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The musings of a Detroit-area sportswriter in the digital age.

Wednesday, September 07, 2011

New era of programs is interesting, but not viable

Desmond Howard specialized in making tremendous catches in his career at Michigan. Now, one of his most famous, a 1991 fourth-down touchdown catch from Elvis Grbac against Notre Dame, will be further immortalized. Saturday's printed game programs will be laced with a special chip that includes new audio as well as the familiar call below:

"Open the program and you'll hear three unique perspectives of the play as it happened" the program description reads.
Included is coach Gary Moeller's on-field reaction, as well as Brent Musberger and Frank Beckmann on the TV and radio broadcasts. To further commemorate the TD snag, the audio chip insert folds out into a photo of "the catch" signed by Howard.
Howard went on to win the Heisman Trophy that season and was recently inducted to the College Football Hall of Fame. He'll be honored for the accomplishment Saturday.
Fans don't have to fight the crowds at Michigan Stadium's first night game to buy the special section. The programs can also be ordered online and feature a QR code which, when scanned, will redirect smartphone users to even more audio from that day.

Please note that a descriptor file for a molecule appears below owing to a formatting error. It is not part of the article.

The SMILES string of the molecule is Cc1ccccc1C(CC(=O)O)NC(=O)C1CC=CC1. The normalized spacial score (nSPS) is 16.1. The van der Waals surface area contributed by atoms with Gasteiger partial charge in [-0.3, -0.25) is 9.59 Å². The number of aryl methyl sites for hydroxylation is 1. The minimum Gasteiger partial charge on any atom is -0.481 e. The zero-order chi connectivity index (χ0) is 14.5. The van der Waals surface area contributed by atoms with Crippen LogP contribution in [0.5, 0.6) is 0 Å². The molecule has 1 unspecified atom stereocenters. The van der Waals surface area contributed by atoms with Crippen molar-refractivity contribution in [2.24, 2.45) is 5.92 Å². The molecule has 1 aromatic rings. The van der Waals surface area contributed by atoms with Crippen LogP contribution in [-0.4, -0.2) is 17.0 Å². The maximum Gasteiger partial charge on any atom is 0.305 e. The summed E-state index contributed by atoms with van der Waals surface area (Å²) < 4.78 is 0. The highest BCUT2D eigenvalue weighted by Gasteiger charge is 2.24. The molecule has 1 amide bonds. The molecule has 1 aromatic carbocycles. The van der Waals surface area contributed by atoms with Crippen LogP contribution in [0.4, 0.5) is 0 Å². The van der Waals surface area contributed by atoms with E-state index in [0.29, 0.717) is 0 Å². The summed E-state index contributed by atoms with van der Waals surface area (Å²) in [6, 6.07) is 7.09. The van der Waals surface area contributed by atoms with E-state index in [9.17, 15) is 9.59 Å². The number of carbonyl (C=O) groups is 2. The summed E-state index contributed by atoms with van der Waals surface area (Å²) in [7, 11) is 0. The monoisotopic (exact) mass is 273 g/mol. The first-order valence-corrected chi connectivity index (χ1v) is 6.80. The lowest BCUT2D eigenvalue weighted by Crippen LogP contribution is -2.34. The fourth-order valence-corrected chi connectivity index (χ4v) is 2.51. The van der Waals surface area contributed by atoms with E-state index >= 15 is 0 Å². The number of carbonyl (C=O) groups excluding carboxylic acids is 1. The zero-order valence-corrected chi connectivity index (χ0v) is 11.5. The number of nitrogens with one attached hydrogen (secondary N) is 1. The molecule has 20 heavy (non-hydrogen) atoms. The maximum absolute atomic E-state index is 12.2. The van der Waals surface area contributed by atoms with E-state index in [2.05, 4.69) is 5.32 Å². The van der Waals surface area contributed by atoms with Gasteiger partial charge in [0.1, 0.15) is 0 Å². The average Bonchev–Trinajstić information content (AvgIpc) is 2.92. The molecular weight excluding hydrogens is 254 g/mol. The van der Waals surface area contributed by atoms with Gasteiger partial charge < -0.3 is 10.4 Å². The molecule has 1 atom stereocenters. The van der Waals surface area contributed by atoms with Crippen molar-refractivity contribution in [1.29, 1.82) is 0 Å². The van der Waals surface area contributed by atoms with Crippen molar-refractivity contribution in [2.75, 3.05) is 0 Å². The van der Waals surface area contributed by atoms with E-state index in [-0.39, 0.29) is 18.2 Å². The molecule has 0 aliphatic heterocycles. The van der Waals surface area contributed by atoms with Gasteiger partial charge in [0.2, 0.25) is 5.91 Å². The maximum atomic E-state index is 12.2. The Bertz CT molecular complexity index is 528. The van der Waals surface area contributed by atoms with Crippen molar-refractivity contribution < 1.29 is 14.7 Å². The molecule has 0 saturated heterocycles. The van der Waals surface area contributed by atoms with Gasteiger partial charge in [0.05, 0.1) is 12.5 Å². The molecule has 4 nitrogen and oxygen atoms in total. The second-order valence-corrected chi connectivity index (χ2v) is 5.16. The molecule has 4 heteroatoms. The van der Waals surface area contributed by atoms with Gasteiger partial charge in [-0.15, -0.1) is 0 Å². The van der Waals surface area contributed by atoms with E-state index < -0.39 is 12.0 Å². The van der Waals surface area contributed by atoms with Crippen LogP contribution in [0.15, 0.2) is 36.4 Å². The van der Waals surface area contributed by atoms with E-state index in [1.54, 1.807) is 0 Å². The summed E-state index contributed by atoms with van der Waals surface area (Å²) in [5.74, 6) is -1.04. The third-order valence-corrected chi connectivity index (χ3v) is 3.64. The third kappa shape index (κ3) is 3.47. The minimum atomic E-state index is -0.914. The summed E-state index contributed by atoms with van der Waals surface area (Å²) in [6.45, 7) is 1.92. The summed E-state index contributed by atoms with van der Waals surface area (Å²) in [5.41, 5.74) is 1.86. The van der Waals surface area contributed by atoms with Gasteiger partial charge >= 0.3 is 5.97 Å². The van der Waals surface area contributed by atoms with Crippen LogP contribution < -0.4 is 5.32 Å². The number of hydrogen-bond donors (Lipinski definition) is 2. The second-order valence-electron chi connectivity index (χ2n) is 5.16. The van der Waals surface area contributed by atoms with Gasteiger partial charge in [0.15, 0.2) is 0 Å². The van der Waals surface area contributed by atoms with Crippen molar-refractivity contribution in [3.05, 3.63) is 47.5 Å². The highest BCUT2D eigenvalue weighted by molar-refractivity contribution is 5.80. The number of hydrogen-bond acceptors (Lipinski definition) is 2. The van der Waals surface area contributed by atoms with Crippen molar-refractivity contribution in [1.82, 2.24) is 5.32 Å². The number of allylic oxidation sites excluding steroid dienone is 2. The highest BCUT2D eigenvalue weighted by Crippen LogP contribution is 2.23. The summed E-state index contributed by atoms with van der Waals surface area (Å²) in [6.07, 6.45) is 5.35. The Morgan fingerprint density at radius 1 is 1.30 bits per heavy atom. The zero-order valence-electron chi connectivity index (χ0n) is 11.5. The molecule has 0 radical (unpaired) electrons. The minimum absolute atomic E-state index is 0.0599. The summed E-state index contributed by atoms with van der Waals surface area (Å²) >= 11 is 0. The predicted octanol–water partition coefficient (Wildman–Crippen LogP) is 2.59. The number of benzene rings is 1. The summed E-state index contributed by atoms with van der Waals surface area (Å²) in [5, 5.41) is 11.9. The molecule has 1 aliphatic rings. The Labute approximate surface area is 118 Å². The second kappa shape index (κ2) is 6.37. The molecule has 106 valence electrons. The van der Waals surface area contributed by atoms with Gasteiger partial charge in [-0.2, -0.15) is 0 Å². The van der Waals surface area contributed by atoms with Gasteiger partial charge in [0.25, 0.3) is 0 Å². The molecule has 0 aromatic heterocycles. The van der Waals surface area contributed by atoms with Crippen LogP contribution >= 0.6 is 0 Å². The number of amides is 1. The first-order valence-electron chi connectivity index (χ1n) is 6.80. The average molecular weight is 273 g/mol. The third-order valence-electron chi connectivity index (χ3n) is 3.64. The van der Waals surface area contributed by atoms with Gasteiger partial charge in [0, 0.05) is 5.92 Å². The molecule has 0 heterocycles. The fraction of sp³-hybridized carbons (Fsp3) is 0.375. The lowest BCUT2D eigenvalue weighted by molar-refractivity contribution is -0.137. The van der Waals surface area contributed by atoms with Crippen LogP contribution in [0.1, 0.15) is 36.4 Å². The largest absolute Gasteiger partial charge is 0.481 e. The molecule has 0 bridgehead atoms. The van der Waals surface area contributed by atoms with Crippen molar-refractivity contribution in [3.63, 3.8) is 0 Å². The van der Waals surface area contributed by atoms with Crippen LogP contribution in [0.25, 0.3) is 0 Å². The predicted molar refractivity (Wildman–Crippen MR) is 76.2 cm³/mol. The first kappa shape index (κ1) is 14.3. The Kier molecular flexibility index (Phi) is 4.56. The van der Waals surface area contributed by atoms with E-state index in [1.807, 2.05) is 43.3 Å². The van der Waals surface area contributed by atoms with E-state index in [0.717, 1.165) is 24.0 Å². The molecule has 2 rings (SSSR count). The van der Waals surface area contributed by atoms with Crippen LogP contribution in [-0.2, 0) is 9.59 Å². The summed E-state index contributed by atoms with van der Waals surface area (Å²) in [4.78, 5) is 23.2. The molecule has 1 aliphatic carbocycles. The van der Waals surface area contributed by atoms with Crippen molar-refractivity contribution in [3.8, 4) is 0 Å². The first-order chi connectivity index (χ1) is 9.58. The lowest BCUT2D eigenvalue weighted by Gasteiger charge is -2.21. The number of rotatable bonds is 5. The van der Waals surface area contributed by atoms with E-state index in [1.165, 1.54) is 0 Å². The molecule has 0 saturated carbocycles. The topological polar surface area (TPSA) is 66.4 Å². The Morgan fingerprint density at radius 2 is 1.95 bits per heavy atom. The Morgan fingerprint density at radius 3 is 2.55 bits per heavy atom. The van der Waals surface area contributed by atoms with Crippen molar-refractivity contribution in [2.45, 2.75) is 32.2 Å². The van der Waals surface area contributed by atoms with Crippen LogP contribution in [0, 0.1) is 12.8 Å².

CNBC's Darren Rovell says 1,000 copies of the $15 commemorative programs have already been sold. The sports business guru predicts Michigan will sell out of the 15,000 stock or pre-printed keepsakes, which will revitalize the game program industry. I agree with his first assessment, but not the latter. There may be a spike in multimedia programs, but it's a matter of time before the fans' interest is gone and the commemoration market collapses.
Also, the production cost of a commemorative program with an audio chip is higher than that of traditional print, driving the cost up for the fans. Diehards will always find money for these special products, but that doesn't mean it's going to be worth the cost and effort to keep producing them.


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